2018 Challenges in the Colorado General Assembly

Date: May 24, 2017

Re-igniting regulatory reform legislation that passed one chamber in 2017 is Job 1

The second session of the 71st Colorado General Assembly commences January 10, 2018, with the following three top priorities for small business.

Fighting for Meaningful Regulatory Reform
Of the 75 issues NFIB measures every four years and publishes in its Small Business Problems & Priorities report, “Unreasonable Government Regulations” came in second in 2016, a three-point jump from its fifth place in 2012. In a special poll just on regulations that NFIB conducted in 2017, it found that one-third of small employers have had a government official enter their place of business to inspect or examine their records and/or licenses or otherwise check on their compliance with some government requirement.

Although the federal government was the biggest regulatory headache for most small-business owners, 30 percent listed state government as their biggest problem and 15 percent cited the local level.

NFIB/Colorado has led the charge for a more sensible regulatory environment in the state since 2010. In 2017, there were two attempts to pass regulatory reform legislation, both would have required state agencies to allow a small business 30 days to cure a first-time offense of a minor violation. Such curable violations would have only applied to rules established within the last 12 months that do not endanger the life or safety of the public.

Senate Bill 1 was a great first toward achieving meaningful regulatory reform and passed the Senate with bipartisan support. Unfortunately, it died in the House Business Affairs and Labor Committee whose chairwoman introduced her own version, which fell far short of providing anything substantive and which NFIB/Colorado worked successfully to defeat when it reached the Senate.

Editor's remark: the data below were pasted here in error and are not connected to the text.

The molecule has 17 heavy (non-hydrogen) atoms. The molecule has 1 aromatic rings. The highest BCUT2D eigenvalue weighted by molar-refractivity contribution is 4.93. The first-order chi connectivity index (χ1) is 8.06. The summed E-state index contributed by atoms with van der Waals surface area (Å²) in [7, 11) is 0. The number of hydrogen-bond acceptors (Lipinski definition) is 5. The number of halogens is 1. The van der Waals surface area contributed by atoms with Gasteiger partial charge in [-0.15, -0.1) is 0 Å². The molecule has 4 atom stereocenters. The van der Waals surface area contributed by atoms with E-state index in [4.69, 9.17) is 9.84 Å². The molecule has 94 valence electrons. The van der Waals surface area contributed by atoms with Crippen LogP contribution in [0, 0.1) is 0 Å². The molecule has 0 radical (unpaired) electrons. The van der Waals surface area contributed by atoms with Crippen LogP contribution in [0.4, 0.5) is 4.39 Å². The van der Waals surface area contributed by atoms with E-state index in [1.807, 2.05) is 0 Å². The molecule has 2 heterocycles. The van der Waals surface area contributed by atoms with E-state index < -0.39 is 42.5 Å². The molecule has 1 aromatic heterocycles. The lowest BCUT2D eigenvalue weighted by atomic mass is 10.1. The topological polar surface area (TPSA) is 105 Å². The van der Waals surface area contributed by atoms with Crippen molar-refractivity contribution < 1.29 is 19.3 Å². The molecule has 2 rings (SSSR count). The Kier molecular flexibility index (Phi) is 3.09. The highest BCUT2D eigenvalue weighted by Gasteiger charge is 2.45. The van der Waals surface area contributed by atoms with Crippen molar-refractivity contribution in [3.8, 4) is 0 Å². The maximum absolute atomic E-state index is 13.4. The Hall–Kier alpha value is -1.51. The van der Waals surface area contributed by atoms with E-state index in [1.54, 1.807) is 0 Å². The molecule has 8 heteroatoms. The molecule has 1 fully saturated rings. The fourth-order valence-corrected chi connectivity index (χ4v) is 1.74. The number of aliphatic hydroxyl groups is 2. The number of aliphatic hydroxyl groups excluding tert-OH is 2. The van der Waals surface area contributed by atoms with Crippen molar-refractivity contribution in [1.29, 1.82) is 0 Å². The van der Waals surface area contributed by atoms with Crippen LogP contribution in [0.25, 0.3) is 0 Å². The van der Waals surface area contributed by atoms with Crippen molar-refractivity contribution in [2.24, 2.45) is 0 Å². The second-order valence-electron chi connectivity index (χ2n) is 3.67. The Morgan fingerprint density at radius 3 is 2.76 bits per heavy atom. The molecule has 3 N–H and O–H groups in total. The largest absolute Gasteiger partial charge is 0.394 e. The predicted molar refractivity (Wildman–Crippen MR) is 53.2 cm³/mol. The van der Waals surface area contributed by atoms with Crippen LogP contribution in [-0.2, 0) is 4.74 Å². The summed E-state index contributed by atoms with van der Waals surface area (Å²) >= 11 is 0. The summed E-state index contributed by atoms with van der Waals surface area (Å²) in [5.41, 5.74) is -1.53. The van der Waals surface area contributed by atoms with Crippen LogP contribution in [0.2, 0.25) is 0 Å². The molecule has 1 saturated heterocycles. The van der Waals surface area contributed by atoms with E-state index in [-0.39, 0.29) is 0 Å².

The cost of the current regulatory environment to American businesses is $2.25 trillion. To help alleviate this, NFIB/Colorado will continue to work for passage of regulatory relief that allows small businesses a right-to-cure period before any fine is issued.

Passing Tort Reform to Lower Health-Care Costs
NFIB/Colorado will continue its effort to stop what is known as ‘phantom damages.’ Senate Bill 181 would have changed how medical awards are allowed under Colorado court rules. Colorado allows a claimant to sue a defendant for the total of all medical bills. However, no consideration is given to the fact the medical bills were discounted. For example, if a plaintiff’s medical bills total $50,000, most likely his or her insurance carrier may settle the bill for $25,000 due to the many contractual agreements between insurance carriers and the provider. However, often a plaintiff is still allowed to sue for the entire $50,000 This is known as a Phantom Damage Award. The cost of health care has been small businesses’ No. 1 worry for 30 consecutive years. NFIB will continue its fight to expand health-coverage by reducing costs

Stopping Local Governments From Establishing Their own Minimum-Wage Rates
The minimum wage is earned by just 2.7 percent of the nation’s workers, according to the U.S. Bureau of Labor Statistics, and most of them “tend to be young. Although workers under age 25 represented only about one-fifth of hourly paid workers, they made up about half of those paid the federal minimum wage or less. Among employed teenagers (ages 16 to 19) paid by the hour, about 10 percent earned the minimum wage or less, compared with about 2 percent of workers age 25 and older.”

In short, the minimum wage is an entry level wage earned mostly by teenagers and young adults still living at home. Increases in the minimum wage have only one major effect—eliminating entry-level jobs. In spite of these facts, proponents of ever-increasing rates wrongly argue that they’re needed to lift people out of poverty, even though little to no evidence back it up.

Colorado is seeking to exacerbate this job-killing problem by allowing local governments continue the ability to set their own minimum wages levels. This would create a crazy quilt of minimum-wage rates throughout Colorado and a commensurate paperwork migraine for every business. Also, If a business is in a higher than normal minimum-wage locality, the selling prices would increase in proportion, which could lead customers to shop in other jurisdictions. NFIB/Colorado has defeated these attempts in the past and will continue to defeat them in the future.

 

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